Do you think you may have a problem with overeating or binge eating? Having an extra serving of ice cream after a bad day doesn’t mean you have binge eating disorder (BED). If you consistently find yourself eating large amounts of food, and those eating episodes cause shame, regret, guilt, or sadness, you may have BED.
Overeating is not the same thing as binge eating disorder. BED is a medical condition, and it’s the most common eating disorder in the United States. People with BED regularly eat large amounts of food while experiencing a sense of loss of control over the eating episode. They often feel guilty or shame after eating. No one knows what causes BED, but it may stem from genetics or family history, and it’s associated with other psychological symptoms such as depression and anxiety.
Emotional eating is another type of eating some people associate with binge eating disorder. While some people with binge eating disorder overeat because of emotional triggers, not all do.
Even if you find yourself overeating to the point of excess on certain occasions, that doesn’t necessarily mean you have binge eating disorder. It mostly boils down to how frequently you binge, whether you lose control and feel like you can’t stop eating, and how you feel during and after a binge eating episode.
If overeating is something you do on occasion, but it doesn’t distress you, you probably don’t have binge eating disorder. If you feel shame during and after binging, and hide your eating habits, then you may be suffering from BED.
If you think you may have binge eating disorder, you should ask yourself the following questions:
- Do you have episodes of eating a large amount of food in a short period of time while experiencing a sense of loss of control over the eating more than once a week?
- Do you feel like you do not have control over your eating?
- Do you feel shame, guilt, or regret after overeating?
- Do you often eat when you’re not hungry?
- Do you often eat alone because you’re embarrassed about how much you eat?
These are all red flags for BED. If you answered yes to some of these questions, reach out to a health professional to get evaluated.
Binge eating disorder can cause both physical and emotional health complications if left untreated. For those who are overweight or obese, potential complications include:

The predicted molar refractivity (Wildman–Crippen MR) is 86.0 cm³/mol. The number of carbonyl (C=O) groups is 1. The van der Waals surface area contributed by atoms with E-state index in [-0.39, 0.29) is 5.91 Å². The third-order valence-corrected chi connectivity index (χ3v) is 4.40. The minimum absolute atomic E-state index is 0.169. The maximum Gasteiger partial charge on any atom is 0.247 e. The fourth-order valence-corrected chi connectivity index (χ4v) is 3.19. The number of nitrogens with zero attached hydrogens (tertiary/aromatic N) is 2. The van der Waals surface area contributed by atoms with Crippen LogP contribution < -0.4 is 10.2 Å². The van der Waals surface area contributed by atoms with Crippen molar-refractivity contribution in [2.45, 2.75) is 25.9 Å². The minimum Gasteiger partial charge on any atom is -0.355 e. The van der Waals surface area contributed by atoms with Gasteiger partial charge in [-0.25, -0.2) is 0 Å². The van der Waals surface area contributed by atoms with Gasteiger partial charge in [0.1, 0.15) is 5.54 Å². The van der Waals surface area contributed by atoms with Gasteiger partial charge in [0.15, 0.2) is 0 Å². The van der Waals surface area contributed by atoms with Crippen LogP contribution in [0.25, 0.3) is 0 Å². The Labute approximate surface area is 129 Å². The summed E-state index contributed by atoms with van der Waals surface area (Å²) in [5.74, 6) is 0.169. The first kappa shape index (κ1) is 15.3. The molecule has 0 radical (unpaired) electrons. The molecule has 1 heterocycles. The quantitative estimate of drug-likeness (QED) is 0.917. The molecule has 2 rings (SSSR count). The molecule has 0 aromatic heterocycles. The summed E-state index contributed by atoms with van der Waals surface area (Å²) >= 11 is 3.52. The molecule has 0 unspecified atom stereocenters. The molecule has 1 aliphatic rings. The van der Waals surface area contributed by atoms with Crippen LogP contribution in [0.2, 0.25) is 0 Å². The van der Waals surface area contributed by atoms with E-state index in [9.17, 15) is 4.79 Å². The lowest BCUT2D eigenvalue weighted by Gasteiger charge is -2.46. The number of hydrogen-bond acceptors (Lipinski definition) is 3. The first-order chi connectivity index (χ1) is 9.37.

- type 2 diabetes
- heart disease
- high cholesterol
- high blood pressure
BED can also affect your emotional health. People with BED may experience anxiety, depression, or low self-worth or self-esteem. These things, in turn, can have a large impact on a person’s quality of life.
The most effective treatments for eating disorders typically involve some form of psychotherapy or counseling with a medical or nutritional component. Counseling could be in the form of individual or group counseling. Some treatments involve outpatient therapy, while others are as inpatient at a specialized treatment facility.
Your treatment plan will be highly individualized depending on emotional factors and how severe your binging is. Therapies such as cognitive behavioral therapy, interpersonal psychotherapy, and dialectical behavioral therapy are often used to help people with BED establish regular patterns of eating.
With binge eating disorder, the focus is often on addressing the behavioral, emotional, and cognitive connection to food before anything else. Whatever your treatment looks like, because it will be highly individualized, it’s important to find healthcare professionals who are experienced with treating binge eating disorder.
Binge eating disorder isn’t an issue of self-restraint and it has nothing to do with willpower, says Dr. Carson, R.D., Ph.D., executive director of FitRX. It’s a serious disease that requires treatment. And the sooner you seek help, the sooner you can start your recovery.
If you think you may have a problem with excessive overeating, especially if you find yourself losing control, reach out to a health professional right away. The best time to reach out is now.